Author: Ashton Applewhite | Book Review by: Marlene Caraballo.
This Chair Rocks: A Manifesto Against Ageism, by Ashton Applewhite, is a must-read for anyone who wants to understand the impact of ageism on society and how it affects our lives as we grow older. As a middle-aged woman, I found the book informative and empowering! I highly recommend it to anyone interested in exploring the topic of ageism.
The book is divided into three sections, each exploring different aspects of ageism. The first section provides a historical overview of ageism and its societal impact. It challenges readers to examine their beliefs and attitudes toward aging and encourages them to adopt a more positive and inclusive perspective. As a mindset coach, I love anything that encourages optimism!
The second section examines how ageism affects our daily lives, from the workplace and the media to personal relationships. Applewhite provides examples of ageism in action and offers strategies for combating it. She also shares inspiring stories of people who defied ageist stereotypes and achieved great things.
The final section offers a vision for a world free of ageism. Applewhite argues that we need to shift our cultural narrative around aging to embrace a nuanced and inclusive understanding of what it means to grow older. She calls on individuals, organizations, and policymakers to combat ageism and create a more equitable society for people of all ages.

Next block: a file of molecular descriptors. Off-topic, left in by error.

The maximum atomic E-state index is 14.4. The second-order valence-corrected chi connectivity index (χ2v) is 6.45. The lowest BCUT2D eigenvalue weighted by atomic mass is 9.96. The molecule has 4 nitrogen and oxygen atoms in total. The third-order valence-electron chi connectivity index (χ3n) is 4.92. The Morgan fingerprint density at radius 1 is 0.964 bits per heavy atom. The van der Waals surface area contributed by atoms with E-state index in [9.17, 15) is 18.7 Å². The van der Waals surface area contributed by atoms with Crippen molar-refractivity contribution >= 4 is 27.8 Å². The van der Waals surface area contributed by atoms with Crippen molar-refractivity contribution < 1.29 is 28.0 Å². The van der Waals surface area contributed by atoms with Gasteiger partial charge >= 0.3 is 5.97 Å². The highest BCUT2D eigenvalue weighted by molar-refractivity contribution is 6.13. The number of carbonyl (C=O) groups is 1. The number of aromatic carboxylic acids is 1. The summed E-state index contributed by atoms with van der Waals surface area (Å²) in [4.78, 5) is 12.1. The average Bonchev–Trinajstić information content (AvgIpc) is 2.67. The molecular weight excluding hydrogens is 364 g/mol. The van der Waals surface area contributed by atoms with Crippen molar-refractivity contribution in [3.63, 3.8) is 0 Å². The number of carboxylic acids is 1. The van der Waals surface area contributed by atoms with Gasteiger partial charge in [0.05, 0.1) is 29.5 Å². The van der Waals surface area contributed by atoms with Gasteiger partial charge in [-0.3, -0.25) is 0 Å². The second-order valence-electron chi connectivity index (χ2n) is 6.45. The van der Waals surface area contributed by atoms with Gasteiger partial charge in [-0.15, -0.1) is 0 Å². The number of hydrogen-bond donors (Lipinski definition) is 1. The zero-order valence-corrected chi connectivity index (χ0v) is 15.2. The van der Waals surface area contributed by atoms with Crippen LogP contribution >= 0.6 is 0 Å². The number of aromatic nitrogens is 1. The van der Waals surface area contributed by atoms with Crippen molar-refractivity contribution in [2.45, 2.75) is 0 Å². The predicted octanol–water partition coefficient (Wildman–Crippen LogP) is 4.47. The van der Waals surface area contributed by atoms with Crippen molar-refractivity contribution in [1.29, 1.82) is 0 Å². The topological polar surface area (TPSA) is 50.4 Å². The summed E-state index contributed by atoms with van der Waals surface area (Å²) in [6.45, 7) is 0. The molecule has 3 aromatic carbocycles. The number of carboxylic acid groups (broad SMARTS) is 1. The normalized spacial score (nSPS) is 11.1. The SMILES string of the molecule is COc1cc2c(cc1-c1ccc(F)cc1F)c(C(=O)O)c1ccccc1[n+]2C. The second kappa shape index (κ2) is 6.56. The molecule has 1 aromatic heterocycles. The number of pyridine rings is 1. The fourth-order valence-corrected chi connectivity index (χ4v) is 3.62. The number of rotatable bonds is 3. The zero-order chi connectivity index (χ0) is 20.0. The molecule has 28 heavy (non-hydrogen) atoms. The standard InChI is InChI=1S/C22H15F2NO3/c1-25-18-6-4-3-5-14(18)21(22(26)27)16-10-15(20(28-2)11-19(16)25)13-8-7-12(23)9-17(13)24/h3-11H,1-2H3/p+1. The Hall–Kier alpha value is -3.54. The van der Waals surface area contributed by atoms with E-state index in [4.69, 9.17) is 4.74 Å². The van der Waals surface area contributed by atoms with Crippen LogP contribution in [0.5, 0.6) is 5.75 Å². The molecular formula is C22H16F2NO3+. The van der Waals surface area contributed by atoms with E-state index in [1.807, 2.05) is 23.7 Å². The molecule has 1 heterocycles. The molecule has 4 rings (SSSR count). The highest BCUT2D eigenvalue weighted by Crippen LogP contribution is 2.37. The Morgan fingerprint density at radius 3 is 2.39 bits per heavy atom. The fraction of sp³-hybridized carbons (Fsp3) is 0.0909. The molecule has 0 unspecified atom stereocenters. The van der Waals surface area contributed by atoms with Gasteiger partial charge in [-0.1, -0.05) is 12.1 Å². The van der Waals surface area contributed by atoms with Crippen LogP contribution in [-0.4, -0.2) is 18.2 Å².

One of the things I appreciated most about This Chair Rocks is Applewhite’s use of personal anecdotes and humor. For example, she talks about how she was asked to speak on a panel about aging but then was told she didn’t “look old enough.” She also shares a story about a boss who said an employee was “too old” to learn a new computer program — to which the employee replied they may be too old to learn new tricks but certainly wasn’t too old to find a better job.
Applewhite writes from a place of deep empathy and understanding, and her writing is clear and concise. Still, she fortifies her arguments with solid research and draws on a wide range of sources to support her claims.
For example, Applewhite cites a report from the U.S. Equal Employment Opportunity Commission that found age discrimination is a pervasive problem in the workplace. In her chapter on ageism in the media, she cites a Women’s Media Center study that found women older than 60 are “virtually invisible” in news coverage.
Another aspect of the book I found particularly valuable is how it addresses the intersectionality of ageism. Applewhite acknowledges ageism intersects with other forms of discrimination, such as racism, sexism, and ableism. She encourages readers to consider how these different forms of oppression intersect and compound one another and to work towards a more holistic approach to social justice.
Overall, This Chair Rocks is a powerful and thought-provoking book that challenges deeply ingrained cultural biases and prejudices against aging. Whether young, middle-aged, or older, this book will leave you feeling empowered and motivated to act against ageism in all its forms.